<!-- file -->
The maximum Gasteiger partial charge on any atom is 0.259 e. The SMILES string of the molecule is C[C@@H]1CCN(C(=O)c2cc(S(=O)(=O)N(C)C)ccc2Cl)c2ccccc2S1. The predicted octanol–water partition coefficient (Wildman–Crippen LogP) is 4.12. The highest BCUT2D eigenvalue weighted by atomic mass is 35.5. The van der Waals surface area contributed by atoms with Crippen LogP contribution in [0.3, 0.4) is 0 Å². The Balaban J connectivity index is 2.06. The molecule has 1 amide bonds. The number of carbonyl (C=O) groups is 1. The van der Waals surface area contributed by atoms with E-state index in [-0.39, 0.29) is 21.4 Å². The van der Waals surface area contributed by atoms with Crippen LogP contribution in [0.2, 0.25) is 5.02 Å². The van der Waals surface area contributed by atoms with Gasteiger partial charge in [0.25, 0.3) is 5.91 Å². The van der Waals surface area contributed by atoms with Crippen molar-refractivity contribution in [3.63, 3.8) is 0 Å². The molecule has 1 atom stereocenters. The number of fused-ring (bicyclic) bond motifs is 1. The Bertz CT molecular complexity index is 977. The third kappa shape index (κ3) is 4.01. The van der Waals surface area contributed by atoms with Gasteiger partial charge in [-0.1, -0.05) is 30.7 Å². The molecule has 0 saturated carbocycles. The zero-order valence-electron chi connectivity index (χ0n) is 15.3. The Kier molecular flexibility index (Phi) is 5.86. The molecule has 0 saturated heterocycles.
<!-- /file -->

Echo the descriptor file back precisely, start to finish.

The maximum Gasteiger partial charge on any atom is 0.259 e. The SMILES string of the molecule is C[C@@H]1CCN(C(=O)c2cc(S(=O)(=O)N(C)C)ccc2Cl)c2ccccc2S1. The predicted octanol–water partition coefficient (Wildman–Crippen LogP) is 4.12. The highest BCUT2D eigenvalue weighted by atomic mass is 35.5. The van der Waals surface area contributed by atoms with Crippen LogP contribution in [0.3, 0.4) is 0 Å². The Balaban J connectivity index is 2.06. The molecule has 1 amide bonds. The number of carbonyl (C=O) groups is 1. The van der Waals surface area contributed by atoms with E-state index in [-0.39, 0.29) is 21.4 Å². The van der Waals surface area contributed by atoms with Crippen LogP contribution in [0.2, 0.25) is 5.02 Å². The van der Waals surface area contributed by atoms with Gasteiger partial charge in [0.25, 0.3) is 5.91 Å². The van der Waals surface area contributed by atoms with Crippen molar-refractivity contribution in [3.63, 3.8) is 0 Å². The molecule has 1 atom stereocenters. The number of fused-ring (bicyclic) bond motifs is 1. The Bertz CT molecular complexity index is 977. The third kappa shape index (κ3) is 4.01. The van der Waals surface area contributed by atoms with Gasteiger partial charge in [-0.1, -0.05) is 30.7 Å². The molecule has 0 saturated carbocycles. The zero-order valence-electron chi connectivity index (χ0n) is 15.3. The Kier molecular flexibility index (Phi) is 5.86. The molecule has 0 saturated heterocycles.